Please choose your qualifications below to view requirements
Minimum points required from qualifications: 72
GCSE and equivalents
Prior to starting the programme applicants must have obtained Grade C or Grade 4 or above in English Language and Mathematics GCSE or an approved alternative qualification below:
- Key Skills Level 2 in English/Maths
- NVQ Level 2 Functional skills in Maths and English Writing and or Reading
- Skills for Life Level 2 in Numeracy/English
- Higher Diploma in Maths/English
- Functional Skills Level 2 in Maths/English
- Northern Ireland Essential Skills Level 2 in Communication or Application of Number
- Wales Essential Skills Level 2 in Communication or Application of Number
- Minimum number of A Levels required: 2
- Subject specific requirements: Not applicable
- Is general studies acceptable? Yes
- Average A Level offer: DDD
- Are AS level awards acceptable? Acceptable only when combined with other qualifications
- Maximum AS Level points accepted: 20
- T Level requirements: A minimum of 72 UCAS Tariff points
- National Certificate (RQF): Acceptable only when combined with other qualifications
- National Extended Certificate: Acceptable on its own and combined with other qualifications
- National Diploma (RQF): Acceptable on its own and combined with other qualifications
- National Diploma subjects / grades required: DM if studied on its own or to the total of 72 UCAS points if combined with other qualifications
- National Extended Diploma (RQF): Acceptable on its own and combined with other qualifications
- National Extended Diploma subjects / grades required: MMP if studied on its own or to the total of 72 UCAS points if combined with other qualifications
Access to Higher Education Diploma
- Access to Higher Education Diploma acceptability: Acceptable on its own and combined with other qualifications
- Further information: 72 UCAS Tariff points
- International Baccalaureate: Acceptable on its own and combined with other qualifications
- Additional information: Acceptable with any other combination that equates to 72 UCAS Tariff points
- Welsh Baccalaureate: Acceptable only when combined with other qualifications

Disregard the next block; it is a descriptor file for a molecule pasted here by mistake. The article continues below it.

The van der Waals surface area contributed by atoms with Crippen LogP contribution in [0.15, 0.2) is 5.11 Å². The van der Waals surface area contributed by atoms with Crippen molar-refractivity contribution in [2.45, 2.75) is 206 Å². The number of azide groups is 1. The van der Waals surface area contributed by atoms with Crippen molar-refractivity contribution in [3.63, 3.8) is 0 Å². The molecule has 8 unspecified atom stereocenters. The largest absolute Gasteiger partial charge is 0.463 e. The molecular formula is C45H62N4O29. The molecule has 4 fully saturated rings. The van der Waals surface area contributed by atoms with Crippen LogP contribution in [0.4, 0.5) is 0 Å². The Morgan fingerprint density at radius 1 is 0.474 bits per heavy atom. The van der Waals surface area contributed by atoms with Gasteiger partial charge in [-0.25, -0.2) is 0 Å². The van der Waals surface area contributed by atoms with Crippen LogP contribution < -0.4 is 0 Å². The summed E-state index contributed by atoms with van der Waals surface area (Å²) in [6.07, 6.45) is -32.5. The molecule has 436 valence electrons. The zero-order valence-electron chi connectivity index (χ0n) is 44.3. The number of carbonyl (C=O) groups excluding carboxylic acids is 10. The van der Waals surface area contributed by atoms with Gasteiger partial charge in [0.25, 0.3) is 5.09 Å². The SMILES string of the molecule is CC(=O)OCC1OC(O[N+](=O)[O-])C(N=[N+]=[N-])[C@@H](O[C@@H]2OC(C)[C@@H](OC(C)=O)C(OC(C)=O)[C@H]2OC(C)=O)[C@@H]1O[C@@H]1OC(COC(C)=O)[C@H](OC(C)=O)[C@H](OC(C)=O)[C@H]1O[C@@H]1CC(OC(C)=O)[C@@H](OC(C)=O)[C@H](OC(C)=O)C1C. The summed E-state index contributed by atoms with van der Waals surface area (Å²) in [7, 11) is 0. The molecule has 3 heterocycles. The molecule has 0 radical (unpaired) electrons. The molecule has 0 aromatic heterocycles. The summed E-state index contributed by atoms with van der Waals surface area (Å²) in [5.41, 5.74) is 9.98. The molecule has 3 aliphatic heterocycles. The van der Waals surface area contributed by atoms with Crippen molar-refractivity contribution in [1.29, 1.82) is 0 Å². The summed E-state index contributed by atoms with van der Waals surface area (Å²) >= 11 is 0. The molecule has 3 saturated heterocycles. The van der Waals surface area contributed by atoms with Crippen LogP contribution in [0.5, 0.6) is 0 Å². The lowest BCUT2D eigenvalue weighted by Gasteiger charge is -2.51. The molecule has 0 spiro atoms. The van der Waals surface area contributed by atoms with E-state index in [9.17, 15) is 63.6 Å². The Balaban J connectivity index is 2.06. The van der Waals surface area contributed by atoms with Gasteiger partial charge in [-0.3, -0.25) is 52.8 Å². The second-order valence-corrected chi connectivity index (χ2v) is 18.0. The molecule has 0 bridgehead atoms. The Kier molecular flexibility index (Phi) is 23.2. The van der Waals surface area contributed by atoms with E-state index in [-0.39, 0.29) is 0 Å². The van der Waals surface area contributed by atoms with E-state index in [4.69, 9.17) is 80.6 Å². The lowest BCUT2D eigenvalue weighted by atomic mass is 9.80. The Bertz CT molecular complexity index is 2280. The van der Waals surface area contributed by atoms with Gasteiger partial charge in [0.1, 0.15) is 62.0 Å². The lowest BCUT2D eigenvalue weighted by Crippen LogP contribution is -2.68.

- Irish Leaving Certificate: Acceptable on its own and combined with other qualifications
- Grades / subjects required: 72 UCAS Tariff points with a maximum 20 UCAS Tariff points from Ordinary Level
OCR Cambridge Technicals
- Technical Certificate: Acceptable only when combined with other qualifications
- Technical Diploma: Acceptable on its own and combined with other qualifications
- Technical Extended Diploma: Acceptable on its own and combined with other qualifications
- Technical Foundation Diploma: Acceptable on its own and combined with other qualifications
- Technical Introductory Diploma: Acceptable only when combined with other qualifications
- Technical Subsidiary Diploma: Acceptable on its own and combined with other qualifications
Alternative qualifications considered
Applications are welcomed from mature and non-standard applicants, who will be considered on an individual basis. These applicants may be required to complete a written task and/or attend a meeting with a course tutor, and should demonstrate potential and motivation and/or have relevant experience.
International applications will be considered in line with UK qualifications.
Please contact the University if you have any questions regarding the relevance of your qualifications.
Reduced Offer Scheme
As part of LJMU’s commitment to widening access we offer eligible students entry to their chosen course at a reduced threshold of up to 16/8 UCAS points. This applies if you are a student who has been in local authority care or if you have participated in one of LJMU’s sustained outreach initiatives, e.g. Summer University. Please contact the admission office for further details.
Mature and non-standard applicants may be invited to interviewIELTS
6.0 (minimum of 5.5 in each component) or equivalent English language proficiency test.International entry requirements
Please Note: All international qualifications are subject to a qualification equivalency check.Can this course be deferred?
YesIs a DBS check required?
Application and selection
Securing your place at LJMU
A DBS check (Disclosure and Barring Service - formerly CRB) will be required after you start the course for placements that involve working with children and/or vulnerable adults.
The University reserves the right to withdraw or make alterations to a course and facilities if necessary; this may be because such changes are deemed to be beneficial to students, are minor in nature and unlikely to impact negatively upon students or become necessary due to circumstances beyond the control of the University. Where this does happen, the University operates a policy of consultation, advice and support to all enrolled students affected by the proposed change to their course or module.
Further information on the terms and conditions of any offer made, our admissions policy and the complaints and appeals process.